Tencent Cloud has expanded its footprint in the Asia-Pacific region with new datacentres and cloud availability zones in Bangkok, Hong Kong and Tokyo.
The tier-three datacentre facilities are situated in prime network hub locations, providing Border Gateway Protocol (BGP) traffic routing capabilities integrated with major local and international network operators.
With the new datacentres, Tencent Cloud now operates in 27 regions and 66 availability zones worldwide, including a second zone in Bangkok and Tokyo, and a third zone in Hong Kong.
“The cloud industry is quickly evolving and growing, making Tencent Cloud look forward to further demonstrating its commitment to provide customers with more diverse cloud products as well as stronger redundancy and backup options,” said Poshu Yeung, senior vice-president of Tencent Cloud International.
Yeung said the launch of the new datacentres was a significant development in Tencent’s strategy to expand its international portfolio. The company expects to grow its global datacentre footprint by over 30% by the end of this year.
According to Frost & Sullivan, 52% of organisations globally are using cloud services as of 2020, with a further 34% expected to add cloud infrastructure within the next two years.
The latest research from Gartner also indicates that worldwide spending on public cloud services is forecast to grow by 23.1% in 2021 to reach $332.3bn, up from $270bn in 2020, signifying more growth in the already burgeoning cloud industry.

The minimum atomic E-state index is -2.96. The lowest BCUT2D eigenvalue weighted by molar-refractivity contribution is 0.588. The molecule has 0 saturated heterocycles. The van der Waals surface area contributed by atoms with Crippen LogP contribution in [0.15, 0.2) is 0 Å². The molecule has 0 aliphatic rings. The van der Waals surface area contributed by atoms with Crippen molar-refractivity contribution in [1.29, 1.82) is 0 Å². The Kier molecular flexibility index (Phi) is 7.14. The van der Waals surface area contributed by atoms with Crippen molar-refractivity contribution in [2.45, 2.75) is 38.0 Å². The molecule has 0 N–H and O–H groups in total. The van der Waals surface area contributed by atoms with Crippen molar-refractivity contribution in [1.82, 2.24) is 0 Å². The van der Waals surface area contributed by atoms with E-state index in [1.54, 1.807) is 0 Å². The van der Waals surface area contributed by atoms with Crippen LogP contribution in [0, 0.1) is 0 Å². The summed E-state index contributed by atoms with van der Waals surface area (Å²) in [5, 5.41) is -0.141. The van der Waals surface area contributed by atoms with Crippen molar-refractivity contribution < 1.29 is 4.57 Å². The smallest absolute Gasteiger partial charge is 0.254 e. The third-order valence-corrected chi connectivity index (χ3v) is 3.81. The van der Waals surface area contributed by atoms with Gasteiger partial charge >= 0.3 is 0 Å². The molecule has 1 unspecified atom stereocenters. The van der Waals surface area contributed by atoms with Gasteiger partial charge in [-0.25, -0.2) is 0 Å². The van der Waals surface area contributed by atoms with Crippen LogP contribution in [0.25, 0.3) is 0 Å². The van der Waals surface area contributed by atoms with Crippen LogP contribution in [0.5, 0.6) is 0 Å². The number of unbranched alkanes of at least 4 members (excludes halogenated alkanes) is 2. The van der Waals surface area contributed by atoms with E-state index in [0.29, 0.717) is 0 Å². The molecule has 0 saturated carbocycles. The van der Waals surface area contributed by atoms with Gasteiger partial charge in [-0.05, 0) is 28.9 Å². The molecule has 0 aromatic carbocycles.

In late 2020, Tencent Cloud opened its second availability zone in Korea, followed by the first datacentre in Indonesia and the third availability zone in Singapore in April 2021. The company is set to launch its second Indonesian datacentre by the end of this year.
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The company has a growing number of customers in the region, including Singapore’s Asia Digital Bank Corporation (ADBC), which will be using the cloud supplier’s financial cloud platform to provide banking services to small and medium-sized enterprises.
By doing so, ADBC said it would be able to tailor its offerings to customers by identifying their challenges, desires and goals.
“ADBC believes in delivering contextualised personal experiences to its customers,” said Nelson Goh, board director of ADBC. “To achieve this level of digital journey and customer-centricity, we need to automate the thousands of processes that underpin the customer journey.”
Singapore insurer NTUC Income is using Tencent’s facial recognition technology to facilitate know-your-customer (KYC) processes at its kiosks, while Malaysia’s U Mobile is using the same technology to win new customers and service existing customers.
According to Synergy Research, Google, Alibaba and Tencent are substantially outpacing overall market growth. Tencent’s share of the global cloud infrastructure services market, which includes IaaS (infrastructure-as-a-service), PaaS (platform-as-a-service) and hosted private cloud services, stood at 2% as of the first quarter of 2021.